When Dalaena reached the door to her mother’s chamber, she was surprised to see Edaran staring at it. He seemed so lost in thought, he had not noticed her approach.
                She placed a hand lightly on his shoulder.
                He didn’t react, but his voice came out, slow and quiet.
                “Mother is sick, isn’t she?” and how should she answer that? Should she lie to her brother or should she tell the truth and risk upsetting him?
                She resolved herself. She had to tell him the truth, hard truths were better, in the end. “She is, but father has hopes that she will overcome it. She did give birth to us after all.” She squeezed his shoulder. His hand met hers and for a moment she wondered if the same doubt as was in her father’s eyes were now showing in hers. He didn’t look at her though.
                Edaran’s shoulders slumped. It didn’t seem fair that he should bear such a weight, not in his youth. He had a whole life of toil, why must it start so early for him?
                “Delly, I don’t want to go in again, I’m scared.”
                “That is why I am here, Ed.” She moved her hand around him and held him close, bending down to speak softly in his ear. “If you are frightened, then let us enter and tackle this fear together.”
                She held out her hand and after a little hesitation, he took it.
                She was glad her hand didn’t tremble; she could not reveal her own fear now. It crossed her thoughts however that this might be the last time she saw her Lady Mother.
                Dalaena pushed open the door and stepped inside.
                It reeked of illnesss, a foul miasma that hung about the air as a dark cloud with the looming threat of death. Yet it still retained the first scent that Dalaena remembered of her mother, roses, just as she now bore herself.
                She had to take a deep breath before she approached the bed. Her mother lay under silks, her face red and slick with a sheen of sweat.
                She was a graceful woman, even now. Many told Dalaena she looked just like her mother but she knew she could never compare.
                Placing a hand on her mother’s forehead, she felt a red heat almost burn her own hand.
                “Why is nobody attending to her?” she wondered out loud. Surely the Lady ought to have a nurse cooling her down?
                 Laurel stirred at their presence.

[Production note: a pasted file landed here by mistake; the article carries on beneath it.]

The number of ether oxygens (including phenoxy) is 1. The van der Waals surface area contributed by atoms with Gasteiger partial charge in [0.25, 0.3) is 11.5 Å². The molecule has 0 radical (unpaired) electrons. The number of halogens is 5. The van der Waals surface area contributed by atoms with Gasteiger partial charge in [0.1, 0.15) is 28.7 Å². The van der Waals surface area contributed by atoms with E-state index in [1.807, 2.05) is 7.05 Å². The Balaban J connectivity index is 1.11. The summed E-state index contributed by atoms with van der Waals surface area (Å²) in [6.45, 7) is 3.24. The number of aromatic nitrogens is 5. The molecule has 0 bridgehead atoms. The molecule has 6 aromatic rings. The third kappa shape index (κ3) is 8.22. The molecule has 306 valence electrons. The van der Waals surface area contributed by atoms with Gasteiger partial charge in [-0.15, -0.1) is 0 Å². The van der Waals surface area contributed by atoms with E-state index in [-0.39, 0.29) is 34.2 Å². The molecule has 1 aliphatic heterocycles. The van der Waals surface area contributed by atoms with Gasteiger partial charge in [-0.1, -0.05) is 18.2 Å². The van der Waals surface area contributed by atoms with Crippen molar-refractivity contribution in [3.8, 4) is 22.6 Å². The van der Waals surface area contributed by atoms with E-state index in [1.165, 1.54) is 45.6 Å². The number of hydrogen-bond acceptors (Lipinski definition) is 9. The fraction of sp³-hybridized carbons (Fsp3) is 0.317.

“What’s wrong?” Dalaena bent low, the better to hear her.
            “I... dreams...” There was a long pause between her words. Somehow she seemed very far away. “A rose in bloom... and the sun... setting... Eagles shrieking... the gardener—“ words came out with a sudden fervour, faster and faster “Such a small rose... head plucked... Stop it, stop it, stop it!” Laurel’s hand gripped Dalaena’s arm tightly as her eyes shot open
            There was nothing Dalaena could say, but just listen.
            Finally Laurel’s panting slowed, then she saw Dalaena and rester her head back down, one hand on her head. “You are going away today?” She asked, though it was no real question, she knew.
            “Yes, mother.” She muttered. Even now, Dalaena could hardly forgive her. Just fifteen, her mother had given her no advice, no sympathy, as Dalaena was sold to the highest bidder, to become a wife of some Lord she didn’t know. The day before she had left, she had come to her mother’s chambers, for she had not been invited, and instead of some heartfelt goodbye, had been permitted to kiss her mother’s cheek and then told to leave, like she were some irritating child.
            “It’s just as well.” She lay back down and shut her eyes.
            And there it was again. Only now Dalaena saw differently. There had been times of recent, in her blackest moments when Eldin was in a particularly foul mood, when she wondered if it would be easier if she just wasn’t there. She saw that in her mother now. Suddenly she did not hate this creature so much, but pitied her. Yet this might very well be their last meeting.
            Dalaena forced herself to say her next words. “Farewell mother, much love to you.”
            There was another long pause.
            “Safe travels.”
            And that was that.

The End

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